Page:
Disclaimer: as of Jan 4 2014, this is already implemented inside ChefSpec (>= 3.1.2), so you don’t have to do anything. The post just describes the problem and solution with more details.

Last time we were speaking about testing Chef recipes, I introduced to you ChefSpec as a very good tool for running unit tests on your cookbooks. But lately I encountered a problem with it. I have over 800 unit tests (aka examples in RSpec world) and now it takes about 20 minutes to run. 20 minutes, Karl!!! That’s a extremely long time for this kind of task. So I decided to delve, what exactly is responsible for taking so much time.

My examples look like that (many recipes have similar example groups for windows and mac_os_x):

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describe "example::default" do
	context 'ubuntu' do
		subject { ChefSpec::ChefRunner.new( :platform => 'ubuntu', :version => '12.04' ).converge described_recipe }
		let( :node ) { subject.node }

		it { should do_something }
		it 'does some other thing' do
			should do_another_thing
		end
		it { should do_much_more }
	end
end

I put some printouts inside describe, context, subject and let blocks, as well as read RSpec documentation about let and subject. Turned out, that subject and let blocks are called for every test, i.e. they are cached when accessed inside 1 test (it block), but not across tests inside test group (in our case ubuntu context). So for these tests subject is actually calculated 3 times. That is not a problem for ordinary RSpec tests, where subject most of the time is an object returned by constructor, e.g. User.new. But in ChefSpec case we have a converge operation as Subject under Test (SuT), which is more costly and takes more time to calculate. Another difference is that, opposing to ordinary RSpec tests we do not change the SuT in ChefSpec, but just make sure that it has right resources with right actions. So running converge for every example is a huge overhead.

How can we fix that? Well, obviously we should somehow save the value across the examples. I tried different approaches, some of them worked partially, some didn’t at all. The simplest thing was to use before :all block.

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describe "example::default" do
  context 'ubuntu' do
    before :all { @chef_run = ChefSpec::ChefRunner.new( :platform => 'ubuntu', :version => '12.04' ).converge described_recipe }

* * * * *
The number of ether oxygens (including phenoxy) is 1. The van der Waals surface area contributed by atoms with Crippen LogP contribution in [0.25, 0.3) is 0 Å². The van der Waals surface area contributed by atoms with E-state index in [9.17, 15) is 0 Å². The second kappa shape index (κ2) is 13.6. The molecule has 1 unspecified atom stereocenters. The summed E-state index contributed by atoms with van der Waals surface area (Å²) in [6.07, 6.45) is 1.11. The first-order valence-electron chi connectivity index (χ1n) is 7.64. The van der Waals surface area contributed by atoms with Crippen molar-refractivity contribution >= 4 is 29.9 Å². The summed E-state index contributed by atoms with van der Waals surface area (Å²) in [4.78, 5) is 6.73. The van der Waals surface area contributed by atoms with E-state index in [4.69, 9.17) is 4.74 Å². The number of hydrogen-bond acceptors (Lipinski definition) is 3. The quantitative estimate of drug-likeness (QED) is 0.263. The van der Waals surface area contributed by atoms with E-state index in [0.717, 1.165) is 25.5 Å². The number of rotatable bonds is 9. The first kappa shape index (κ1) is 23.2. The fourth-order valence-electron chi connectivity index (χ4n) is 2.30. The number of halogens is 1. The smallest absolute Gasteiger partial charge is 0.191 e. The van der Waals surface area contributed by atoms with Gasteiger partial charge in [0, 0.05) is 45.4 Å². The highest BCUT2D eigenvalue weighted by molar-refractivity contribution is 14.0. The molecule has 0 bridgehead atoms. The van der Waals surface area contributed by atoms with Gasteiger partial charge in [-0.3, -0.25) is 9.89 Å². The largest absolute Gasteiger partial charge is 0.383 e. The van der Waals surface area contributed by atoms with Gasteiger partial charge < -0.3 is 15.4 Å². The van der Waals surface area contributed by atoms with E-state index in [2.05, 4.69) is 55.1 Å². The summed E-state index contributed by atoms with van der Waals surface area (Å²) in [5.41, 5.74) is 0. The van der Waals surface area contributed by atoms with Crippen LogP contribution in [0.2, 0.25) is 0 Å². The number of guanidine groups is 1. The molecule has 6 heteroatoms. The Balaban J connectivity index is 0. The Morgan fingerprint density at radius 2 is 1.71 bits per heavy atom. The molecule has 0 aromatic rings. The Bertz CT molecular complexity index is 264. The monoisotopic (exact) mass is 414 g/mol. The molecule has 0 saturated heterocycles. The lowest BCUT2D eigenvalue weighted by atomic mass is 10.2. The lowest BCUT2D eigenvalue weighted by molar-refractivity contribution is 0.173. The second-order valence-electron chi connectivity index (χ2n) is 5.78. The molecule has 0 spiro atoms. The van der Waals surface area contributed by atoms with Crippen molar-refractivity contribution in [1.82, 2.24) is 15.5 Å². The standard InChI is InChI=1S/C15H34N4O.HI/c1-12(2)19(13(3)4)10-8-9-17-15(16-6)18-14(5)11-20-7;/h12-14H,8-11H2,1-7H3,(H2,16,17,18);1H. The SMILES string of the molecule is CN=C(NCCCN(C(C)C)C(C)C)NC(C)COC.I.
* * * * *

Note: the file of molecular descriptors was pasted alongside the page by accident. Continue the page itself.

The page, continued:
subject { @chef_run }
    [...]
  end
end

It does not require any more than small change in spec files, but the drawback of this approach is no mocking is supported in before :all block. So if you have to mock for example file existence, it would not work:

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describe "example::default" do
  context 'ubuntu' do
    before :all do
      ::File.stub( :exists? ).with( '/some/path/' ).and_return false
      @chef_run = ChefSpec::ChefRunner.new( :platform => 'ubuntu', :version => '12.04' ).converge described_recipe
    end
    subject { @chef_run }
    [...]
  end
end

RSpec allows to extend modules with your own methods and the idea was to write method similar to let, but which will cache the results across examples too. Create a spec_helper.rb file somewhere in your Chef project and add the following lines there:

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module SpecHelper
  @@cache = {}
  FINALIZER = lambda {|id| @@cache.delete id }

  def shared( name, &block )
    location = ancestors.first.metadata[:example_group][:location]
    define_method( name ) do
      unless @@cache.has_key? Thread.current.object_id
        ObjectSpace.define_finalizer Thread.current, FINALIZER
      end
      @@cache[Thread.current.object_id] ||= {}
      @@cache[Thread.current.object_id][location + name.to_s] ||= instance_eval( &block )
    end
  end

  def shared!( name, &block )
    shared name, &block
    before { __send__ name }
  end
end

RSpec.configure do |config|
  config.extend SpecHelper
end

Values from @@cache are never deleted, and you can use same names with this block, so I also use location of the usage, which looks like that: “./cookbooks/my_cookbook/spec/default_spec.rb:3”. Now change subject into shared( :subject ) in your specs:

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describe "example::default" do
  context 'ubuntu' do
    shared( :subject ) { ChefSpec::ChefRunner.new( :platform => 'ubuntu', :version => '12.04' ).converge described_recipe }
    [...]
  end
end

And when running the tests you will now have to include the spec_helper.rb too:

rspec --include ./relative/path/spec_helper.rb cookbooks/*/spec/*_spec.rb

If you use the rake task I introduced in [previous post][chefspec-post], add the following line to it.

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desc 'Runs specs with chefspec.'
RSpec::Core::RakeTask.new :spec, [:cookbook, :recipe, :output_file] do |t, args|
  [...]
  t.rspec_opts += ' --require ./relative/path/spec_helper.rb'
  [...]
end

And that’s all! Now tests run in 2 minutes. 10 times faster!